This book presents a comprehensive account of a major innovation in hospital funding before the NHS. The voluntary hospitals, which provided the bulk of Britain’s acute hospital services, diversified their financial base by establishing hospital contributory schemes. Through these, working people subscribed small, regular amounts to their local hospitals, in return for which they were eligible for free hospital care. The book evaluates the extent to which the schemes were successful in achieving comprehensive coverage of the population, funding hospital services, and broadening opportunities for participation in the governance of health care and for the expression of consumer views. It then explores why the option of funding the post-war NHS through mass contribution was rejected, and traces the transformation of the surviving schemes into health cash plans. This is a substantial investigation into the attractions and limitations of mutualism in health care. It is relevant to debates about organisational innovations in the delivery of welfare services.

Margaret Brazier and Emma Cave

Francis QC’s Report of the Mid Staffordshire NHS FT Public Inquiry 2013 (the Francis Report) lamented the lack of effective reaction to the persistently appalling standards of care: In the end, the truth was uncovered in part by attention being paid to the true implications of its mortality rates, but mainly because of the persistent complaints made by a very determined group of patients and those close to them. This group wanted to know why they and their loved ones had been failed so badly. 3 But, as we shall see, the NHS complaints procedure has come

in Medicine, patients and the law (sixth edition)
Margaret Brazier and Emma Cave

for 2014/15 offers little by way of evidence. The reduction in the cost of claims to the NHS may be welcomed. Patients denied a civil remedy may look elsewhere even to the criminal process for redress, 5 and we must question how far limitations on access to funding for those who cannot self-fund a claim meet the needs of justice and accountability. 6 We begin this chapter by offering an overview of the litigation process. Then we consider claims that lawsuits against doctors are damaging medicine. The spectre of the malpractice crisis is often invoked but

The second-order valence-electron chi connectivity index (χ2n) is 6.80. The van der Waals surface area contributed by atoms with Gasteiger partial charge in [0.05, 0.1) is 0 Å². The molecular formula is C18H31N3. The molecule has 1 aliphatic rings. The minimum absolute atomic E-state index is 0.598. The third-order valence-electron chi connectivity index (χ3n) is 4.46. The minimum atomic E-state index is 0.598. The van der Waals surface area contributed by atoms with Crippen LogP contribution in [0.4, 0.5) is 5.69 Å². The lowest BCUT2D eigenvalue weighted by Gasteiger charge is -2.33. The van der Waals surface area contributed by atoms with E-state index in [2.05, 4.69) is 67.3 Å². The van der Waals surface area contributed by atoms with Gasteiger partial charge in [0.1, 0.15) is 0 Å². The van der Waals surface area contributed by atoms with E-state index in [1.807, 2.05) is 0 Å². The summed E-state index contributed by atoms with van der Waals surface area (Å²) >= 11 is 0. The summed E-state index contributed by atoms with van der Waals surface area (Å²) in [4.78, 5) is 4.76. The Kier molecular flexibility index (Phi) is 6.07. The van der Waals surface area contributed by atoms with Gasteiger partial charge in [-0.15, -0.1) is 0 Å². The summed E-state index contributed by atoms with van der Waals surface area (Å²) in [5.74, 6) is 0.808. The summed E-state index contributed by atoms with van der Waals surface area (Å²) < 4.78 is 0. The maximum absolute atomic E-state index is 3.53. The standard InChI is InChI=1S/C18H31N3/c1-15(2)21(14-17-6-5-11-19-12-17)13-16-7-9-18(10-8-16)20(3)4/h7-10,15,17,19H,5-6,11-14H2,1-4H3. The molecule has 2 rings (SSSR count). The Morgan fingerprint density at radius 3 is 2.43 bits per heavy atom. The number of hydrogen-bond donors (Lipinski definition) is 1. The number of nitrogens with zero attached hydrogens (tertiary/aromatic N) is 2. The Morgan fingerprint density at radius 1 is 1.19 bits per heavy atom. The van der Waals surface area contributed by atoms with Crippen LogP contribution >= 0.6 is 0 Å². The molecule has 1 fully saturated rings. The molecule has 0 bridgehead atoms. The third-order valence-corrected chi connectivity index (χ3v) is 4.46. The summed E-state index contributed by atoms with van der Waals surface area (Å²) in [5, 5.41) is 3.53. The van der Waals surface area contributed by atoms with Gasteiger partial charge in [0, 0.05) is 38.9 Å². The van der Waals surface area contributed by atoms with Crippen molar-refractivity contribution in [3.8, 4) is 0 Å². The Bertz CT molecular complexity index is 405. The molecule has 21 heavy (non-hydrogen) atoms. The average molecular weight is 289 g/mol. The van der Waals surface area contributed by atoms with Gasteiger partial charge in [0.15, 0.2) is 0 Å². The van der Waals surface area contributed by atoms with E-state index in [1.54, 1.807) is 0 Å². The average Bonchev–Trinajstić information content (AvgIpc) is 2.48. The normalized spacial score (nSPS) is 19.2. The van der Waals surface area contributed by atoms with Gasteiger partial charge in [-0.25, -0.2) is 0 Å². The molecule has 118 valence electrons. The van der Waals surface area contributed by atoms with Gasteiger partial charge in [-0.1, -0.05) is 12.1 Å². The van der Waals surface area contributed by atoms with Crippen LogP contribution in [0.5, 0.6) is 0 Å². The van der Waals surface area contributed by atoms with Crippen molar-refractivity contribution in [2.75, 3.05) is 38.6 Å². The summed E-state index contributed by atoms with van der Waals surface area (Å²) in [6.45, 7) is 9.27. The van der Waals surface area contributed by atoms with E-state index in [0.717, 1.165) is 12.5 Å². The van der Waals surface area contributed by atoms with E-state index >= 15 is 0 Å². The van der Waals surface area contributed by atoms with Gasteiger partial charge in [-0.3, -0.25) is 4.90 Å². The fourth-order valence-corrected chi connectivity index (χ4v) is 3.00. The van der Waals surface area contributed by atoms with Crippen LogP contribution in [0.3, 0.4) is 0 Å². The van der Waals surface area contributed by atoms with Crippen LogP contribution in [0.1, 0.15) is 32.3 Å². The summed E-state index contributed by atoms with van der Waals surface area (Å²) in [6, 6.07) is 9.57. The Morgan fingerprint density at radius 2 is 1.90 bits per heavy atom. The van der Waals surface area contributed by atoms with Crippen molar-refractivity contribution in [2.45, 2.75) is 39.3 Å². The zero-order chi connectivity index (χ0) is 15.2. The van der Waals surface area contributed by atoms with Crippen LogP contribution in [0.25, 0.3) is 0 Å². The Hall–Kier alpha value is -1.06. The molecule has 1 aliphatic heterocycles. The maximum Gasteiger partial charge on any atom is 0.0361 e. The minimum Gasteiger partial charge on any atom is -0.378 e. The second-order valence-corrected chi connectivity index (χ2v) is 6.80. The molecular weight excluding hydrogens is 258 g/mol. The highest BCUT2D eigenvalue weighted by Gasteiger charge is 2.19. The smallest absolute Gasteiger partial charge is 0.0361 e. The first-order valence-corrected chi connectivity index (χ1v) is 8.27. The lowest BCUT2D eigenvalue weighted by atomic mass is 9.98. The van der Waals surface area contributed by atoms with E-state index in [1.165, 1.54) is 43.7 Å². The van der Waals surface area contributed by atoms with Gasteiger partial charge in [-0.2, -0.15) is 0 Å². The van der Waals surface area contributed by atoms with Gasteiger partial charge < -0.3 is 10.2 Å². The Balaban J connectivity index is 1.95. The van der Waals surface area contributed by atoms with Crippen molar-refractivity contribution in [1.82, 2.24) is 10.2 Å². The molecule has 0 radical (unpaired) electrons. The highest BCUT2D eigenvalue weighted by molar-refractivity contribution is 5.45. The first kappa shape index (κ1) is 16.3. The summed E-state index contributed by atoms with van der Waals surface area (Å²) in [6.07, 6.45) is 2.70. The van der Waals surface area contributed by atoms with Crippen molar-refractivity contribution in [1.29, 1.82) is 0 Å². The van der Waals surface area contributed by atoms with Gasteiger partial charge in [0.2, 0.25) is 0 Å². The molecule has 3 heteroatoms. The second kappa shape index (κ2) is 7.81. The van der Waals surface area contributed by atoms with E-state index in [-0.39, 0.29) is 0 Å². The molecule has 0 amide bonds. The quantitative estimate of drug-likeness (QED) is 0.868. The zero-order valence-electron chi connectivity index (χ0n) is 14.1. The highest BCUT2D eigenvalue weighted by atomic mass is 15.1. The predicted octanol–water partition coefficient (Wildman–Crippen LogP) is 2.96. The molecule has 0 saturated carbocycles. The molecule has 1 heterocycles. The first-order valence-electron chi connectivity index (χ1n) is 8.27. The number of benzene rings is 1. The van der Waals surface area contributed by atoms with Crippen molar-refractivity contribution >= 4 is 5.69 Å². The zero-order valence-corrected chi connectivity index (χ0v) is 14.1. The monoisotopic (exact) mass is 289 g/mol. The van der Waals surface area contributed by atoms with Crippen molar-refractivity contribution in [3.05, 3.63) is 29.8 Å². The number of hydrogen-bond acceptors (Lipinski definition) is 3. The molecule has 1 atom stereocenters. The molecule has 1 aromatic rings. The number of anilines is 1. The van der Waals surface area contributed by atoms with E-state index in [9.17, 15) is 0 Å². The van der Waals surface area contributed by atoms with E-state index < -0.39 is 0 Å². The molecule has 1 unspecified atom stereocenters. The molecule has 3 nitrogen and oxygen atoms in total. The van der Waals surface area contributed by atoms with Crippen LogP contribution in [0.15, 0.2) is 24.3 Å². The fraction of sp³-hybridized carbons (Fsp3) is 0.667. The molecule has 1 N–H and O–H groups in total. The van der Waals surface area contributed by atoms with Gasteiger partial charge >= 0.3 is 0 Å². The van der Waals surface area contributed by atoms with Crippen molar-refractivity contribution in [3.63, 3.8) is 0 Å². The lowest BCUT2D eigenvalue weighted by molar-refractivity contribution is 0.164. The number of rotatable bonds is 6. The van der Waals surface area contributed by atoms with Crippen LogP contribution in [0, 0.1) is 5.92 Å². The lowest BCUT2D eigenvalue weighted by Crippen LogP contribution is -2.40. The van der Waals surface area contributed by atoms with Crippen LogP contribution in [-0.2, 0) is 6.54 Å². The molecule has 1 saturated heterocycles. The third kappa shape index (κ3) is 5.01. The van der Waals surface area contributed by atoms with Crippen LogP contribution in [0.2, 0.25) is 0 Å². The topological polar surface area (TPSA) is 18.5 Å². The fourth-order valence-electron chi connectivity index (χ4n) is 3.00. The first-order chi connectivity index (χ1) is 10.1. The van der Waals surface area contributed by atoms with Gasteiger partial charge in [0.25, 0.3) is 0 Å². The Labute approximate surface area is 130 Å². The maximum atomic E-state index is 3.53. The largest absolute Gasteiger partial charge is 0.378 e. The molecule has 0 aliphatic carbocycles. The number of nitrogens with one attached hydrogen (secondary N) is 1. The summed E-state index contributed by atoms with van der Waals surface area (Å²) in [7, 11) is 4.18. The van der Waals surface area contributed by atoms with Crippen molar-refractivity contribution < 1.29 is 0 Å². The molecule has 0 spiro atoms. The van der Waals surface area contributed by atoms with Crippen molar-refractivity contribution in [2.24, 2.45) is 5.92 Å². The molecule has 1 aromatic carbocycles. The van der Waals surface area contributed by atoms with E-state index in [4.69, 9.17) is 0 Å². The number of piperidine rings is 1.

in Medicine, patients and the law (sixth edition)
Martin Gorsky, John Mohan, and Tim Willis

have lacked a conventional commercial instinct, given their idiosyncratic origins, structure and ethos, and the survivors have retained many features of their predecessors. They are non-profit organisations and, unlike private insurers, they have neither challenged the principle of a collective risk pool embodied in the NHS nor attempted to offer a superior alternative. The surviving schemes are distinguished by: their commitment to charitable activity and their support for the NHS; their reliance on voluntary participation in fundraising and governance; and their

in Mutualism and health care
Margaret Brazier and Emma Cave

combination, the two reports revealed: a culture of fear in which staff did not feel able to report concerns; a culture of secrecy in which the trust board shut itself off from what was happening in its hospital and ignored its patients; and a culture of bullying, which prevented people from doing their jobs properly. 4 The third – the ‘Francis Inquiry’– in which over 250 witnesses and over a million pages of documentary material were considered, investigated why the NHS system failed to detect these problems earlier. 5 Constant NHS reorganisation, regulatory gaps and

in Medicine, patients and the law (sixth edition)
Reorientation under the National Health Service
Martin Gorsky, John Mohan, and Tim Willis

Chapter 9 ‘Where the shoe pinches’: reorientation under the National Health Service In an address to the schemes at their 1948 conference, a few months after the creation of the NHS, Aneurin Bevan advised the schemes that, in the changed circumstances, they should ‘Watch to see where the shoe pinches first because it is where the shoe pinches, and if the nation cannot do it, there your voluntary services will be required’.1 This quote has entered the folklore of the contributory scheme movement. This chapter considers the response of the schemes to the

in Mutualism and health care